Guidelines for HTMD developers

Coding Style Tips

Note: some style is at variance with Python PIP recommendations.

  • Class names start with capital letters
  • Method names start with lower-case, then camelCase
  • Same for generic function, e.g. testMe()
  • Modules should be nouns
  • Methods and functions should be verbs
  • Make the main a test case, where possible.
  • Use namespaces instead of composite name, e.g. instead of charmmBuild() when possible
  • Try to keep single names when possible, so there is no need for camelCase

Using modules inside HTMD

Creating efficient code is different from generating scripts for personal use. As such, when developing code for HTMD, be as minimal as possible when importing modules. As examples, please do _not_ use any of these types of imports inside HTMD code:

import htmd
from htmd.ui import *

Furthermore, from from <module> import * should _never_ be used, as it pollutes the namespace and can shadow same-name functionalities. Try as much as possible to only import the function/class you specifically need instead of importing an entire module, unless one wants to use that module heavily on that implementation. Keep a simple htmd.modulename.submodulename structure. So file names if they are not meant to be modules (e.g. should be imported in the upper module namespace.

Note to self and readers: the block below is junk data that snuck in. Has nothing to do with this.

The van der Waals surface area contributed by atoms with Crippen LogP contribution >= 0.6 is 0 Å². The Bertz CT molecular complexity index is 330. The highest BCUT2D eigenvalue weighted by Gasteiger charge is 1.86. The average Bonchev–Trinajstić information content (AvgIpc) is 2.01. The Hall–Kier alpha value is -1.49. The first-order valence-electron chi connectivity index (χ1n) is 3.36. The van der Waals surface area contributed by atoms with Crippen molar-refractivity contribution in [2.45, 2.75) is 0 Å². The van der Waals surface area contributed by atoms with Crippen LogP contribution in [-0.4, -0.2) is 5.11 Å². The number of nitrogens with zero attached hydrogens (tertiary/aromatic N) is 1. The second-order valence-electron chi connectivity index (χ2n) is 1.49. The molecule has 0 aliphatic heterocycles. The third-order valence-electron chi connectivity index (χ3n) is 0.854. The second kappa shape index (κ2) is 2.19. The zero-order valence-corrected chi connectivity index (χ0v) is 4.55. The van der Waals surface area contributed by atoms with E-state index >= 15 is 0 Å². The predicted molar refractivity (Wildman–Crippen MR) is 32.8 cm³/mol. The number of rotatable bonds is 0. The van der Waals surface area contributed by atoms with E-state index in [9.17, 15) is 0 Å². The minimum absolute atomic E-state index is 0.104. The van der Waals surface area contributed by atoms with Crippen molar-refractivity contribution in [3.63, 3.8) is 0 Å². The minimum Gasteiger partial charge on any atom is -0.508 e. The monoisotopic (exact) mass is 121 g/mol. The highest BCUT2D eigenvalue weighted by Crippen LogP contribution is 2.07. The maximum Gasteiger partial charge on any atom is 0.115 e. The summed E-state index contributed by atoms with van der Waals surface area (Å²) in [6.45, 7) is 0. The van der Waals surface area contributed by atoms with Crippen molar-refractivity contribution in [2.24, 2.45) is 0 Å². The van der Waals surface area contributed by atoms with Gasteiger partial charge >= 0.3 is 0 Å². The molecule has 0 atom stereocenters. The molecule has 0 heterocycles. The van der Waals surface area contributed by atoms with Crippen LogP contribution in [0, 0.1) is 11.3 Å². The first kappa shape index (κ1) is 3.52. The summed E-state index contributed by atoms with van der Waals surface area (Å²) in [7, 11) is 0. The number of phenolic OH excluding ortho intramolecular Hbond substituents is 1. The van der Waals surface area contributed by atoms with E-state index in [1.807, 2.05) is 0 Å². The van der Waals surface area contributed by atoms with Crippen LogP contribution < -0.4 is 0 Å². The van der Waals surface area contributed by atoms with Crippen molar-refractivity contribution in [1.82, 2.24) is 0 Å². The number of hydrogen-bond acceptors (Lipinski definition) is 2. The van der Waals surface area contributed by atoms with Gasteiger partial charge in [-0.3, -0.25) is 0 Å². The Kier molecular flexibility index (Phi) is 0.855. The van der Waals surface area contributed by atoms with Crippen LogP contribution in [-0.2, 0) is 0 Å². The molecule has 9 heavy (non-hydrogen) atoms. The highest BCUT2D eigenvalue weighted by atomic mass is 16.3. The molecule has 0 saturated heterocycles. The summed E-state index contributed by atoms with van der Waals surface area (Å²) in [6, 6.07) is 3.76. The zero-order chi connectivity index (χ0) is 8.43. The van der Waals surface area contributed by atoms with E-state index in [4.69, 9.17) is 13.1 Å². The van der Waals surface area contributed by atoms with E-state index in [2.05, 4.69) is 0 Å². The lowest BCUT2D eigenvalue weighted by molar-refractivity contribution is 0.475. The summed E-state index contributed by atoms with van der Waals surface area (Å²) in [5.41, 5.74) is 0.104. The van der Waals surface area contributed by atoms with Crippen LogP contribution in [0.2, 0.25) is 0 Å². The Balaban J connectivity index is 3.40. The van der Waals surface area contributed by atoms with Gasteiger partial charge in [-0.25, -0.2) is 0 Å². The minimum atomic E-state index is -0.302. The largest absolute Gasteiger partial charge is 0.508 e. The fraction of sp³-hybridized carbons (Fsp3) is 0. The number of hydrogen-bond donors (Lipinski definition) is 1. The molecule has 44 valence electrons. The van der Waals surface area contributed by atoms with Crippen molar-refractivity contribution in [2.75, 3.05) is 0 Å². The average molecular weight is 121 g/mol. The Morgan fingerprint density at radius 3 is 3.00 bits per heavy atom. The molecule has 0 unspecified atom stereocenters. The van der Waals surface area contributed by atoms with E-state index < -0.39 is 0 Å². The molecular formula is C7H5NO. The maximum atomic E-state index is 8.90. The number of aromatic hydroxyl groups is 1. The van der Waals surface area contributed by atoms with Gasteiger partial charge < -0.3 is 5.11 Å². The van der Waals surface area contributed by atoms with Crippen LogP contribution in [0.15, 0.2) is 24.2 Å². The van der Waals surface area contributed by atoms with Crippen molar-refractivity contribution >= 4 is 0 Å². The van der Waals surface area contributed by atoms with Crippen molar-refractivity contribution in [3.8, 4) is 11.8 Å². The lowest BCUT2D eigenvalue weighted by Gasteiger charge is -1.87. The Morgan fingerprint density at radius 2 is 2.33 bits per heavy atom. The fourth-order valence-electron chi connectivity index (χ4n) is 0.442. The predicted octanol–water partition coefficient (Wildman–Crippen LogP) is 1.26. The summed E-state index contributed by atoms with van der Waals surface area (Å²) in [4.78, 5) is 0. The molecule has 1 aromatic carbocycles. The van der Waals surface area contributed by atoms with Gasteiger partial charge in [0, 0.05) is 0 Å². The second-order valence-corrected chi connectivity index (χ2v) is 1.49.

Do not pollute the module and submodule names. Changes to the modules structure requires consensus and approval, as well as documentation creation.

Using Docstrings and Doctests

See this template:

def home(dataDir=None, libDir=False):
    """Return the pathname of the HTMD root directory (or a data subdirectory).

    dataDir : str
        If not None, return the path to a specific data directory
    libDir : bool
        If True, return path to the lib directory

    dir : str
        The directory

    >>> htmd.home()                                 # doctest: +ELLIPSIS
    >>> htmd.home(dataDir="dhfr")                   # doctest: +ELLIPSIS
    >>> os.path.join(htmd.home(dataDir="dhfr"),"dhfr.pdb")  # doctest: +ELLIPSIS

Docstrings can be test cases (as above). This is convenient because you have four things in one place:

  1. the test case
  2. the expected result
  3. an example
  4. the rest of the documentation

It’s sufficient to add this in the main:

if __name__ == "__main__":
    import doctest

    failure_count, _ = doctest.testmod()
    if failure_count != 0:
        raise Exception('Doctests failed')

The doctest: +ELLIPSIS comment on the docstring indicates that match with ... is flexible. Other possibly useful directives are SKIP and NORMALIZE_WHITESPACE.

One can also:

  • run tests placed in external files with doctest.testfile('doctest_in_help.rst')
  • test a different module with doctest.testmod(doctest_simple)